A Brand New Novel
Josephine Baker, the early-20th-century African-American dancer, comic, and singer–hugely famous in Paris. Did you know that she was also a spy for the French Resistance during WWII?
The best part about fall: The food
I’m always a little sad when summer ends, but nothing chases those blues away like a good, hearty autumn meal. Oktoberfest being right around the corner, I got a hankering last night for some German cuisine – and found on Epicurious a recipe for Bratwurst with Sauerkraut and Apples that was so good, I’m eating the leftovers for breakfast this morning.
It’s so good, I absolutely must share it with you.
Deceptively simple to prepare, this dish, as with all fine cuisine, starts with the best ingredients you can find.
You’ll need 4-6 bratwurst: I got mine at the Parkside Grocery down the street from my house, a little Hutterite-owned store with an in-house butcher. They are utterly delicious.
You’ll also want to get fresh sauerkraut, if possible. I used Bubbie’s brand, which is all-natural. When my novel is finished, I might even try making my own kraut, although it’s hard to imagine its tasting better than Bubbie’s.
The original recipe for this dish called for some things I didn’t have: Wondra flour, which is a finely ground, “instant” flour (I used cake flour, but reviews on Epicurious say all-purpose works fine); vermouth (I used red wine); beef broth (homemade chicken broth). I also had only one apple, while the recipe calls for 3. I think 3 apples would have made the dish too sweet.
I didn’t pay attention to the cooking time, which is a bad habit of mine. After the initial 45 minutes of cooking, you’ll remove the foil from the dish and brush melted butter on the brats, then cook for another 25 minutes until they are toasty brown. We didn’t eat until around 10:15 p.m., but the result was well worth the wait — crunchy and savory and tangy and salty and a little bit sweet. Bob had seconds. I really, really wanted to, but now, as I savor the deliciousness this morning, I’m so glad I exercised the self-restraint that, at the time, felt heroic.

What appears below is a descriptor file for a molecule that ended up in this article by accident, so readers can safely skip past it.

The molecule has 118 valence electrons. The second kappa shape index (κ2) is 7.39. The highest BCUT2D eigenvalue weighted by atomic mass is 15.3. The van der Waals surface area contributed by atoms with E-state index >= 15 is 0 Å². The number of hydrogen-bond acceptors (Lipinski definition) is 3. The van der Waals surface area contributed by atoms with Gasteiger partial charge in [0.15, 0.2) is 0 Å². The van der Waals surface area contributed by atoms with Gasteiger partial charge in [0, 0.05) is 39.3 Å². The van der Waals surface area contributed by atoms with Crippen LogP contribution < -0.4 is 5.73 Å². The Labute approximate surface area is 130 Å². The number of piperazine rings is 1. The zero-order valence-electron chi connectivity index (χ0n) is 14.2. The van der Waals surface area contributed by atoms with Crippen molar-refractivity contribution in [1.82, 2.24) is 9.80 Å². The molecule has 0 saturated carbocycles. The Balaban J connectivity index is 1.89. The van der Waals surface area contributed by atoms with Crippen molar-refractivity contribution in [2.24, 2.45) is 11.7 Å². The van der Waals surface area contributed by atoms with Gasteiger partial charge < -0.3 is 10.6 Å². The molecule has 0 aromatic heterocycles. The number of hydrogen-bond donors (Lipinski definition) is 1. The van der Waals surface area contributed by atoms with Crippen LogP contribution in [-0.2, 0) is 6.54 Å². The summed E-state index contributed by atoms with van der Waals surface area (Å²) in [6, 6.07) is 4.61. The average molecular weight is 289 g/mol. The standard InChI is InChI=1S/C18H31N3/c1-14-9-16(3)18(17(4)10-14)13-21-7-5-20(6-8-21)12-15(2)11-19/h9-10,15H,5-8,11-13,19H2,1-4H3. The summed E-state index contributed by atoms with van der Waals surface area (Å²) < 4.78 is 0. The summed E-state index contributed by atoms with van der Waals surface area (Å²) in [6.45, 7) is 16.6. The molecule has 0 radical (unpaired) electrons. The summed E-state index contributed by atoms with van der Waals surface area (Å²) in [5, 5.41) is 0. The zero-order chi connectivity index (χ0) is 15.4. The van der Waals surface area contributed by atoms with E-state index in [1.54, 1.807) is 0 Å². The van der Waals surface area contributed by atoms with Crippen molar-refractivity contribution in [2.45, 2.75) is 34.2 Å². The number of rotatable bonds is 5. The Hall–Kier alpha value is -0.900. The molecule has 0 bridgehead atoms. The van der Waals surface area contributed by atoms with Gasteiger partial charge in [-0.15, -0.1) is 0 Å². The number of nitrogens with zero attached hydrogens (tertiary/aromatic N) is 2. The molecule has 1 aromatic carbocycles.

And now, the recipe:
To make this dish, crush 1 tablespoon caraway seeds and 1 tablespoon fennel seeds and mix them with 1 tablespoon flour and about 1/2 tablespoon black pepper. You can do this in a plastic bag or, as I did, in a mortar and pestle. Sprinkle 1/3 of the flour mixture over the bottom of a 13-by-9-by-2-inch glass or ceramic dish.
Slice 1/2 of a large onion and a whole, cored apple very thinly. Rinse the sauerkraut – my jar was 25 ounces or so – and squeeze it dry.
Spread the onion over the flour-seed mixture. Top it with half the remaining flour-seeds, then half the apple slices, then the rest of the flour. Spread the sauerkraut on top of that, then arrange the brats over all.
Mix together 3/4 cup chicken broth, 2 tablespoons wine or vermouth (one reviewer said cider vinegar works well, too), and 2 tablespoons ketchup, then pour it over the dish. Tuck in four bay leaves. Cover the dish tightly with foil and bake at 400 degrees for 45 minutes. Savor the aromas that will fill your house, and mouth, with gustatory anticipation.
Uncover the dish and brush 1 1/2 tablespoons melted butter onto the brats. Cook for 25 minutes more. Serve with black bread and a hearty German beer. Or, if you don’t have beer, wine will more than suffice. We had a delicious Spanish garnacha, Evodia, which I got from my favorite wine shop, Vino!, at a very good price. (I have never had a bad wine from this great little Spokane store.)
Now, dig in! Try to avoid eating the entire dish in one sitting, though. It won’t be easy, but you’ll thank yourself in the morning.
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